Degree Name

Master of Science in Education (MSEd)

Semester of Degree Completion


Thesis Director

Judith J. Ivarie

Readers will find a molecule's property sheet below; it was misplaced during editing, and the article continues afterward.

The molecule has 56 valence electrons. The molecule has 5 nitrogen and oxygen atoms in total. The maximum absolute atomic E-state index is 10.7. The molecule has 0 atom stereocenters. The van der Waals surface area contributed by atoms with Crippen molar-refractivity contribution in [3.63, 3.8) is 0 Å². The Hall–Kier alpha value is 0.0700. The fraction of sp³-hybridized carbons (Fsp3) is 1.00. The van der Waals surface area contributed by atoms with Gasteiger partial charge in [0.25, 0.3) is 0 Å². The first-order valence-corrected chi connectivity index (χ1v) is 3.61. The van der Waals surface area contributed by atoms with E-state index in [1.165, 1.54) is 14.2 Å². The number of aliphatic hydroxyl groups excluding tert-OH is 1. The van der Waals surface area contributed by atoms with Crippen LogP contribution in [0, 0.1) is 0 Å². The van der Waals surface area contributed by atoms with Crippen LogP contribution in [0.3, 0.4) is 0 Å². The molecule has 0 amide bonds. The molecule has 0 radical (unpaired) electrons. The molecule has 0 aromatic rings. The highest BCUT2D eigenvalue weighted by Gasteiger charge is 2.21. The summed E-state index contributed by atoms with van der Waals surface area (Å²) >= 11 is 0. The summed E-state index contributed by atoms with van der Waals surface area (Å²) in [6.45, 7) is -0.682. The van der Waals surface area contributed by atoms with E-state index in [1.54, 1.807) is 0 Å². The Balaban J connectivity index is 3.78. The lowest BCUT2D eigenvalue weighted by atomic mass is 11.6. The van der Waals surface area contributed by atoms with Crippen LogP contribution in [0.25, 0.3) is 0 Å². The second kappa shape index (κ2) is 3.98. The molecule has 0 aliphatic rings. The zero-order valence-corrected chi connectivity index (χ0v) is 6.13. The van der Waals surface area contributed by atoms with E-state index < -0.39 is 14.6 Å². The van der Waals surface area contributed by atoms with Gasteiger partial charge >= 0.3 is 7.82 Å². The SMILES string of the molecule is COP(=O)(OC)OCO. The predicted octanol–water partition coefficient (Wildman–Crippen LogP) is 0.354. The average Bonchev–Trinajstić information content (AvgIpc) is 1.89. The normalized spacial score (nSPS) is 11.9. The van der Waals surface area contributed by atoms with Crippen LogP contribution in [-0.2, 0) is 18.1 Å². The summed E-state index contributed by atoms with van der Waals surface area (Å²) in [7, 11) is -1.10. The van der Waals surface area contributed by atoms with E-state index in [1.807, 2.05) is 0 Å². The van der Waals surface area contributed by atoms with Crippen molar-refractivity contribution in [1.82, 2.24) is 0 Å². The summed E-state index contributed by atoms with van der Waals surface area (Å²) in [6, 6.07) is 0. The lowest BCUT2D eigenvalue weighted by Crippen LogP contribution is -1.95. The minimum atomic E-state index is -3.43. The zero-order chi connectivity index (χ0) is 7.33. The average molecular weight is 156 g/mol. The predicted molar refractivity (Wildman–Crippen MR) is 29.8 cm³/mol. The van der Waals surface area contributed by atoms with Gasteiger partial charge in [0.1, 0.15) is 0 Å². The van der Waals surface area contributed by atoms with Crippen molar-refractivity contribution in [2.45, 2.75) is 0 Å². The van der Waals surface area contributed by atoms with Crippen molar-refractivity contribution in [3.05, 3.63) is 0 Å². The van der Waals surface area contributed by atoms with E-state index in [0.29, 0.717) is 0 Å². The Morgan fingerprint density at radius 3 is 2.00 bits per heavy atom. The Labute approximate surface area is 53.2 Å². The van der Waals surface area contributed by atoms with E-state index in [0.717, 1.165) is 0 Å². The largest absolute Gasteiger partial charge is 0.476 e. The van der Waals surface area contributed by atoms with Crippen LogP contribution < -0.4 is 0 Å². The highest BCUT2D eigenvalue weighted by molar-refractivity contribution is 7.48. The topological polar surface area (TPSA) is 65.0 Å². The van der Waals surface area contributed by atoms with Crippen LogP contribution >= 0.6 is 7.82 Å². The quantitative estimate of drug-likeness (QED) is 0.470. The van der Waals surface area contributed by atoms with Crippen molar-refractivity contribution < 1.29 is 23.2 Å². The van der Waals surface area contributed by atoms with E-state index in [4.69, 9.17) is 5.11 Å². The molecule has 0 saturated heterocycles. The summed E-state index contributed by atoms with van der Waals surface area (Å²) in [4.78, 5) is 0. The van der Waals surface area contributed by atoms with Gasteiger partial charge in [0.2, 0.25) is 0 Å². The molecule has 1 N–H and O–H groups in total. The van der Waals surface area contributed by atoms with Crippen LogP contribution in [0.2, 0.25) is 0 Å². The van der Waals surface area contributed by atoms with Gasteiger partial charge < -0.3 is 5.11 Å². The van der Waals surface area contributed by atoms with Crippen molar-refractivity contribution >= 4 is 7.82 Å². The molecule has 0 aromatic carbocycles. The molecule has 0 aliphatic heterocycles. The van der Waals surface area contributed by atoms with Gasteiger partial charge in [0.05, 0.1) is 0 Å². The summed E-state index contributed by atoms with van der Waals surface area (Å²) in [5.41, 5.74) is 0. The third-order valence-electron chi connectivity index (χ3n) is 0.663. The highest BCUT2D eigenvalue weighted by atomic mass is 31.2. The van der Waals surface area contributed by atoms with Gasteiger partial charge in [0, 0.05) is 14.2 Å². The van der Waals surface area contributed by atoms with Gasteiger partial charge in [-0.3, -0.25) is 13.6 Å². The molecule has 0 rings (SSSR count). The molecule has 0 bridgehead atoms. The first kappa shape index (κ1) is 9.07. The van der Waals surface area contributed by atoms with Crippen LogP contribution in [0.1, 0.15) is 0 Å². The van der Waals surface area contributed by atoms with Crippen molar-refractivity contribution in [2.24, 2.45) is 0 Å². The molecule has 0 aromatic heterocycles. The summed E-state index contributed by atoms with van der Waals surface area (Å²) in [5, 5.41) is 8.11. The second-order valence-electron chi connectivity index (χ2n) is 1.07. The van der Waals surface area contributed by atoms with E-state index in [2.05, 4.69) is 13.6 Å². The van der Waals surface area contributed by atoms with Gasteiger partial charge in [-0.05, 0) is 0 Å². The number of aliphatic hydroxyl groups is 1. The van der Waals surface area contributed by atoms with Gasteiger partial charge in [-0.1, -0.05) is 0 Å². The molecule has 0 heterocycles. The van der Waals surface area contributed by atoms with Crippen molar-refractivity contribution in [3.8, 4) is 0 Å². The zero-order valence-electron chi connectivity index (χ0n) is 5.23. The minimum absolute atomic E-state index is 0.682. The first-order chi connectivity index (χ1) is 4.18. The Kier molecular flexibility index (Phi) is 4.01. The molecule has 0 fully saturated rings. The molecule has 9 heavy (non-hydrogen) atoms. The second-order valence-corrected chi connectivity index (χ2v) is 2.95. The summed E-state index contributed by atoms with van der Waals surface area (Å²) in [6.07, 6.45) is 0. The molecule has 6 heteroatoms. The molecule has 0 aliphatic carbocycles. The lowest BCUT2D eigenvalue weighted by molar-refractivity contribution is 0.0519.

Educators have long known the impact a child’s self-esteem, or self-concept, has upon his or her ability to perform in the classroom. This paper explores the variables involved in developing self-concept both in theory and the research. The roles of teacher feedback, student failure and success, and difficulty of task are examined and their impact upon student self-esteem assessed. Learning theories such as constructivism and the use of teams in the classroom are also presented and discussed. Self-esteem does not come about simply as a result of prior success. It develops 1) as a child experiences success at tasks he or she deems important, 2) as that child feels that he or she is comparing positively to others, and 3) as the child consistently sees his or her accomplishments in a positive light as compared to what the child feels he or she can do. The present study examined the effect of student charting and teacher discussion of those charts on student self-concept. The results showed that after the treatment phase, neither of the two experimental groups showed significant differences in self esteem when compared to the control group.